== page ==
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[520] wishing to handle the boat himself, made the attempt. It was readily submerged, but did not rise again to the surface, and all on board perished from asphyxiation. When the boat was discovered, raised and opened, the spectacle was indescribably ghastly; the unfortunate men were contorted into all kinds of horrible attitudes; some clutching candles, evidently endeavoring to force open the man-holes; others lying in the bottom tightly grappled together, and the blackened faces of all presented the expression of their despair and agony. After this tragedy I refused to permit the boat to be used again; but Lieutenant Dixon, a brave and determined man, having returned to Charleston, applied to me for authority to use it against the Federal steam sloop-of-war “Housatonic,” a powerful new vessel, carrying eleven guns of the largest calibre, which lay at the time in the north channel opposite Beach Inlet, materially obstructing the passage of our blockade-runners in and out. At the suggestion of my chief-of-staff, General Jordan, I consented to its use for this purpose, not as a submarine machine, but in the same manner as the “David.” As the “Housatonic” was easily approached through interior channels from behind Sullivan's Island, and Lieutenant Dixon readily procured a volunteer crew, his little vessel was fitted with a Lee spar torpedo, and the expedition was undertaken. Lieutenant Dixon, acting with characteristic coolness and resolution, struck and sunk the “Housatonic” on the night of February 17th, 1864; but unhappily, from some unknown cause, the torpedo boat was also sunk, and all with it lost. Several years since a “diver,” examining the wreck of the “Housatonic,” discovered the fish-boat lying alongside of its victim.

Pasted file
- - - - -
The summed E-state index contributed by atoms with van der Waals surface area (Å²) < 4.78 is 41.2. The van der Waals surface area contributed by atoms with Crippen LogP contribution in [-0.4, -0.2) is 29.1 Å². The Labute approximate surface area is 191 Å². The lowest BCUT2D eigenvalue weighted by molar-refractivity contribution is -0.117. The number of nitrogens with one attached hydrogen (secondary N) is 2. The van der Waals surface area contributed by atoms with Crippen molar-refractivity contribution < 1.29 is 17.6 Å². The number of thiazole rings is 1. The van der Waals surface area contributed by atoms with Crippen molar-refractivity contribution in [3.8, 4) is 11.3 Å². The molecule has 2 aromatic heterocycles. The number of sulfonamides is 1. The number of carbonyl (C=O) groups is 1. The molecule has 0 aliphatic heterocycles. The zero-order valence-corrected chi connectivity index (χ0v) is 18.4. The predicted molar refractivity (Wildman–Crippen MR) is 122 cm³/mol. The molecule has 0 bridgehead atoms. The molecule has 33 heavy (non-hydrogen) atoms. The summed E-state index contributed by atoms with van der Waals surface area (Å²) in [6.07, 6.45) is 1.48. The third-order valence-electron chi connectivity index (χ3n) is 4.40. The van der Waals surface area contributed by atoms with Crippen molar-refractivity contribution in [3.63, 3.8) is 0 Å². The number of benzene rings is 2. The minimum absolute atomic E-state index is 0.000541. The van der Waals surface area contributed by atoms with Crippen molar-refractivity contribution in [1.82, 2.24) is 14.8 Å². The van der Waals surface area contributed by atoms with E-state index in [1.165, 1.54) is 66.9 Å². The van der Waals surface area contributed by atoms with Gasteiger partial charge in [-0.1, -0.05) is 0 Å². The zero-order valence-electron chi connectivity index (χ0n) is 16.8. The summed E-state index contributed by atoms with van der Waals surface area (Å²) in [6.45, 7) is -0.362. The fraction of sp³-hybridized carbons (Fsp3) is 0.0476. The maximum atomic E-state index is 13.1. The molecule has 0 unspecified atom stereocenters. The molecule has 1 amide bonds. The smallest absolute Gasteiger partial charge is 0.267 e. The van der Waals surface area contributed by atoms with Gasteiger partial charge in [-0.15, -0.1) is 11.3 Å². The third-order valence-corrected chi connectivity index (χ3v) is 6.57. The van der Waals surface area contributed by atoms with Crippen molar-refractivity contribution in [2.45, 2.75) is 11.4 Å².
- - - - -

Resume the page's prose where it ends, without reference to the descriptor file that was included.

From the commencement of the siege of Charleston I had been decidedly of the opinion that the most effective as well as least costly method of defense against the powerful iron-clad steamers and monitors originated during the late war, was to use against them small but swift steamers of light draught, very low decks, and hulls ironcladed down several feet below the water line; these boats to be armed with a spar-torpedo (on Captain Lee's plan), to thrust out from the bow at the moment of collision, being inclined to strike below the enemy's armor, and so arranged that the torpedo could be immediately renewed from within for another attack; all such boats to be painted gray like the blockade-runners, and, when employed, to burn anthracite coal, so as to make no smoke. But, unfortunately, I had not the means to put the system into execution. Soon after the first torpedo attack, made as related, by the “David” upon the “New Ironsides,” I caused a number of boats and barges to be armed with

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